[libdispatch-dev] Updates regarding the status of libdispatch on Windows

Mark Heily mark at heily.com
Sun May 8 21:29:46 PDT 2011

On 05/08/2011 08:47 PM, DrPizza wrote:
> I've taken a different tack than you for several parts of the code. Although
> it would be nice to ensure that a common codebase works everywhere, the
> platforms I'm interested in are Windows and Mac OS X (I've not yet built my
> fork on my Mac, but it's on my todo list...), and I want the library to feel
> as native as possible on both platforms. This has led me to do a few things:
> 1) Not even try to emulate kevent/kqueue, and instead use an I/O Completion
>     Port

Hi Peter,

You may be interested to know that on Windows, libkqueue uses an IO 
completion port as the underlying mechanism for kqueue(). These functions 
are roughly equivalent:

   kqueue() == CreateIoCompletionPort()
   kevent() == GetQueuedCompletionStatus()

When a native Windows event is recieved by one of the filters' callback 
routines, it is translated into a kevent and delivered via 
PostQueuedCompletionStatus() to the IOCP.

> 2) Create a new OIO source type for overlapped I/O

In libkqueue, we are planning to create a Windows-specific filter named 
EVFILT_IOCP to support overlapped I/O. This could be exposed via libdispatch 
as a dispatch_source type.

In addition to the platform-specific dispatch sources, I think it would be 
helpful to have a platform-agnostic libdispatch I/O subsystem. The basic 
idea would be to enqueue a block onto a dispatch queue when an I/O operation 
is completed. This is similar to IOCP on Windows, but could be implemented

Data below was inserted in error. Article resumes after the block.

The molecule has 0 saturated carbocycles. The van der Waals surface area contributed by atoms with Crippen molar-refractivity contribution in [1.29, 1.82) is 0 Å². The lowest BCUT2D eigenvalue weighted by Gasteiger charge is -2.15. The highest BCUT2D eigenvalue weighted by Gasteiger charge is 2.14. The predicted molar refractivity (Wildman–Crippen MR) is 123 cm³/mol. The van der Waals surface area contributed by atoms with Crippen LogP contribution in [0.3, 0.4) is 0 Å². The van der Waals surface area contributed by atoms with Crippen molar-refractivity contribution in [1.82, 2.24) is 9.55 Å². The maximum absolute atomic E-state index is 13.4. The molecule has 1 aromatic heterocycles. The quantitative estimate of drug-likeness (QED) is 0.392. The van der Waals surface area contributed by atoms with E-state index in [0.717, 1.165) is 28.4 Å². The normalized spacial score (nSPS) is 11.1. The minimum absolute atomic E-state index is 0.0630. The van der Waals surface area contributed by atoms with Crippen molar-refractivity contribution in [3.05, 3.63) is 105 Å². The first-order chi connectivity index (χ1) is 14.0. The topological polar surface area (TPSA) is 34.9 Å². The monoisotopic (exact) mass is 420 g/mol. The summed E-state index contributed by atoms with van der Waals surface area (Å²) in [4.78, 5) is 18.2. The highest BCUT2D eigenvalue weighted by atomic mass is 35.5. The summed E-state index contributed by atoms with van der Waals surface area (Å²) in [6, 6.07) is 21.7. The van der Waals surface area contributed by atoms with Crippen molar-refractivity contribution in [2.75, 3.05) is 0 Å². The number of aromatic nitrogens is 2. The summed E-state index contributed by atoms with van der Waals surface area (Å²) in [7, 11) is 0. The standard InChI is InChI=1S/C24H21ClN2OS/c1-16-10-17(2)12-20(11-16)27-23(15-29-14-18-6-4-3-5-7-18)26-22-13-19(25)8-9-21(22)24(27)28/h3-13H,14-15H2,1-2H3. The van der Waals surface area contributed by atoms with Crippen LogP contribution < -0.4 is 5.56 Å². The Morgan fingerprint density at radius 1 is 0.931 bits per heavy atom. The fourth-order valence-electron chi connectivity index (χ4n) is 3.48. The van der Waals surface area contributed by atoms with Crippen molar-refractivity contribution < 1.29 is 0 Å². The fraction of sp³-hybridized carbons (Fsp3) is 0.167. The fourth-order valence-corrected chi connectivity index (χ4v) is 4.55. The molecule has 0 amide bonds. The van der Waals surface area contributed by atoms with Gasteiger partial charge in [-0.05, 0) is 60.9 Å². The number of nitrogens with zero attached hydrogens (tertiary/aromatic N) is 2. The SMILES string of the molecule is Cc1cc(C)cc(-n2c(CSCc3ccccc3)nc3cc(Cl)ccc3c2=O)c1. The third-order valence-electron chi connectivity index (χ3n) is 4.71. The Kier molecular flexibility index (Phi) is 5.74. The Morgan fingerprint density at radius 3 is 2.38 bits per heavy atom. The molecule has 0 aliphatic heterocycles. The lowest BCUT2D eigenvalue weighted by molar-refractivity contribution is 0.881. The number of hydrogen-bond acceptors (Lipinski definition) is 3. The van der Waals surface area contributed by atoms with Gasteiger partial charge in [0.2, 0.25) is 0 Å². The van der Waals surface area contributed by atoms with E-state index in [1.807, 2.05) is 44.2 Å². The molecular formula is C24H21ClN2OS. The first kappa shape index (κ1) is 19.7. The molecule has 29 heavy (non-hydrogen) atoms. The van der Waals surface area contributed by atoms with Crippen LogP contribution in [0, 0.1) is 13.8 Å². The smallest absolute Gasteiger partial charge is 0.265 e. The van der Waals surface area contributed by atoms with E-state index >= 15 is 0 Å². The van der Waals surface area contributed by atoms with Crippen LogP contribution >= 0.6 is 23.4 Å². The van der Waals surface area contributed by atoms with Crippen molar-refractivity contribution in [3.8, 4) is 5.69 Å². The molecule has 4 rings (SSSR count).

using readiness notification on Unix.

Imagine there was a <dispatch/io.h> header that provided dispatch-aware 
alternatives to socket and file I/O functions such as:


    #ifdef WIN32
    #define dispatch_file_t HANDLE
    #define dispatch_socket_t SOCKET
    #define dispatch_file_t int
    #define dispatch_socket_t int

    dispatch_read(dispatch_file_t fd, void *buf, size_t count,
                       dispatch_queue_t dq, void (^block)(ssize_t));

    dispatch_recv(dispatch_socket_t sockfd, void *buf, size_t len,
                  int flags, dispatch_queue_t dq, void (^block)(ssize_t));

    dispatch_write() ...
    dispatch_send() ...
    dispatch_connect() ...
    etc ...


Here is an example of how dispatch_recv() would work on Unix.. this assumes 
that the socket has previously been made non-blocking via 

   1. Call recv() and attempt to read from the socket.
   2a. If the return value is positive, add the block to the dispatch queue, 
and return.
   2b. If the return value is negative and errno is EAGAIN, then create a 
oneshot EVFILT_READ kevent for the socket descriptor. Associate this with a 
block that will perform the recv(), and then enqueue the user-supplied block.

On Windows, dispatch_recv() would be implemented like this:

   1. Add a oneshot EVFILT_IOCP kevent with the SOCKET as the ident.
   2. Set the handler to call the user-defined block when the kevent is 
   3. Call WSARecv() using overlapped IO.

Here's an example of how someone might use dispatch_read() to read some data 
from STDIN.

   #define BUFSZ 100

   int main() {
      char *buf;

      buf = malloc(BUFSZ);
      fcntl(0, F_SETFL, O_NONBLOCK);
      dispatch_read(0, buf, BUFSZ,
            dispatch_get_main_queue(), ^(ssize_t bytes){
               printf("I read %zu bytes, buf contains '%s'\n", bytes, buf);

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